Mayor Chris Beutler and community leaders today announced that an ordinance to add corrugated cardboard and other paper products to the list of materials that are diverted from the landfill will be introduced to the City Council Monday. The proposed ordinance is part of the City's RecycleLincoln! Initiative, which seeks to double Lincoln's recycling rate by 2020.
Attending a news conference today were City Council Chair Leirion Gaylor Baird; Jim Klein, President of the Lincoln Solid Waste and Recycling Association; and two of the Co-Chairs of RecycleLincoln! -- Paul Jarrett of Bulu Box and Chelsea Johnson of the League of Conservation Voters. The other RecycleLincoln! Co-Chairs are Marc LeBaron of Lincoln Industries and City Council member Jane Raybould.
The City and private partners worked together on a public engagement effort to allow residents to demonstrate their support for doubling the City's recycling rate by 2020. More than 1,000 people signed the online petition at lincoln.ne.gov (keyword: Recycle Lincoln).
"Businesses, residents and organizations support our call for increased recycling in our community," Beutler said. "We hear their voices and the many others across Lincoln who want us to do more recycling. That's why we will introduce the ordinance to the City Council to implement the RecycleLincoln! plan as City policy. The ordinance change will be accompanied by an extensive public education campaign to build community support and compliance."
Implementation of the ordinance would be delayed until April 2017 to allow for a transition and education period. At that time, corrugated cardboard would be treated similar to yard waste, tires and appliances, which are currently diverted from the Bluff Road Landfill. Other recyclable materials such as newsprint and office paper would be diverted from the landfill in the future. The ordinance would also require all waste haulers to offer curbside recycling service to residents, apartments and businesses. For those who choose to not purchase curbside service, the City will expand the free recycling drop-off sites to handle more of the targeted recyclables.
Beutler said best management practices have greatly advanced since the current landfill opened in 1988.
"Thirty years ago, leaves and grass, tires, car batteries, appliances and construction demolition waste were all routinely dumped in the landfill," he said. "Today, those materials are diverted to better processing sites. Cardboard is simply the next step in that evolution."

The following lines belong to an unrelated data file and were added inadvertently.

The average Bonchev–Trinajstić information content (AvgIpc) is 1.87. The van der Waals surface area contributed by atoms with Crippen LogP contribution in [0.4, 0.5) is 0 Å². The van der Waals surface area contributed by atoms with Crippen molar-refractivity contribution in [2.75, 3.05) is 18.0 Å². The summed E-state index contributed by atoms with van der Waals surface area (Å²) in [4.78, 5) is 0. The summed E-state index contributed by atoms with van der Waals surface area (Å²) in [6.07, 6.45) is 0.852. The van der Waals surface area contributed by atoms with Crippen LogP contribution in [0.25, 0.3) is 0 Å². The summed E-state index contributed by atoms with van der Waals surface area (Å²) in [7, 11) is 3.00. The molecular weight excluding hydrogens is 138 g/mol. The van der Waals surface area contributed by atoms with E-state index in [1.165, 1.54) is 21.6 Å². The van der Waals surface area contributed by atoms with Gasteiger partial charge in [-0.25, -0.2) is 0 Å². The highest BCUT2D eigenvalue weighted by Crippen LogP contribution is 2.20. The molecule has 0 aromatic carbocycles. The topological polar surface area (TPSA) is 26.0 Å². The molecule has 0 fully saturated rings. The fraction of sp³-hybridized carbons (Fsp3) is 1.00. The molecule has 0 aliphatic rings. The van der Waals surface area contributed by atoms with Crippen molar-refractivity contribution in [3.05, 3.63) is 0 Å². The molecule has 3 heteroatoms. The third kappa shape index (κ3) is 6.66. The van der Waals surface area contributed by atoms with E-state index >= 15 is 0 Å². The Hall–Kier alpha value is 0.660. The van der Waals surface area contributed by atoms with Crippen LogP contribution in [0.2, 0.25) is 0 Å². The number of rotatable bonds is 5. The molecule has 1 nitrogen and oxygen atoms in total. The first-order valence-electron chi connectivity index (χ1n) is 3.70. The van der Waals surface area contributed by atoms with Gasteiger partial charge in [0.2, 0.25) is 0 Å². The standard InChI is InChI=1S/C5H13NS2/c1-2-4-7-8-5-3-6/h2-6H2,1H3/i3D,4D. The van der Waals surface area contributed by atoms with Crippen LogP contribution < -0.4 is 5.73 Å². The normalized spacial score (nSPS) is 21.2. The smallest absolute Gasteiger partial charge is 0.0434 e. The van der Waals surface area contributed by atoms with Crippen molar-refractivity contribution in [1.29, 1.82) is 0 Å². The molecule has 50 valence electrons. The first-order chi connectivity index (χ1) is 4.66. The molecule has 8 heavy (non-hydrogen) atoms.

Gaylor Baird said the change be a big step in improving Lincoln's recycling rate. "Lincoln is a national leader in so many ways, but recycling is one area where we must improve if we want to keep moving forward as a 21st-century city," she said. "The RecycleLincoln! plan supports a growing community that values fiscal responsibility and conservation of resources."
Klein said many private refuse haulers have already expanded their business models in anticipation of the changes. "We appreciate being involved in crafting this new policy to ensure the strengths of private haulers are used to their best advantage," said Klein. "We have the personnel and the tools to pick up a wide-variety of materials and deliver them where they need to go efficiently and effectively for the community."
Beutler said diverting cardboard and other paper products from the landfill does have costs, including reduced revenue at the landfill, the expense of collecting and processing the materials and the cost of helping businesses invest in the new system. The costs will add an estimated 85 cents per ton to landfill fees. Because the per capital waste disposal amount is about a ton of waste per year, the changes are expected to cost each resident about 85 cents a year.
"It's a small price to pay to become better stewards of our environment," Beutler said. "We cannot continue to ignore the environmental consequences of burying material that can be recycled. If we want to truly leave a cleaner, greener Lincoln for following generations, we must do our part."
Jarrett demonstrated his support by dropping his 85 cents into a jar at the news conference. "This is a very good day for people in the startup and entrepreneurial community," he said. "Recycling is not just a business enterprise that boosts the local economy, it's a culture that helps Lincoln companies like ours recruit top talent. Increasing recycling in Lincoln sends a message that our community is an innovative and interesting place to live and work."
"In Lincoln, 42 percent of the waste that goes to the landfill is readily recyclable," Johnson said. "Diverting cardboard and other paper products is a great first step toward our goal."
A public hearing on the proposed ordinance is tentatively scheduled for the evening City Council meeting July 25. More information about recycling is available at recycle.lincoln.ne.gov.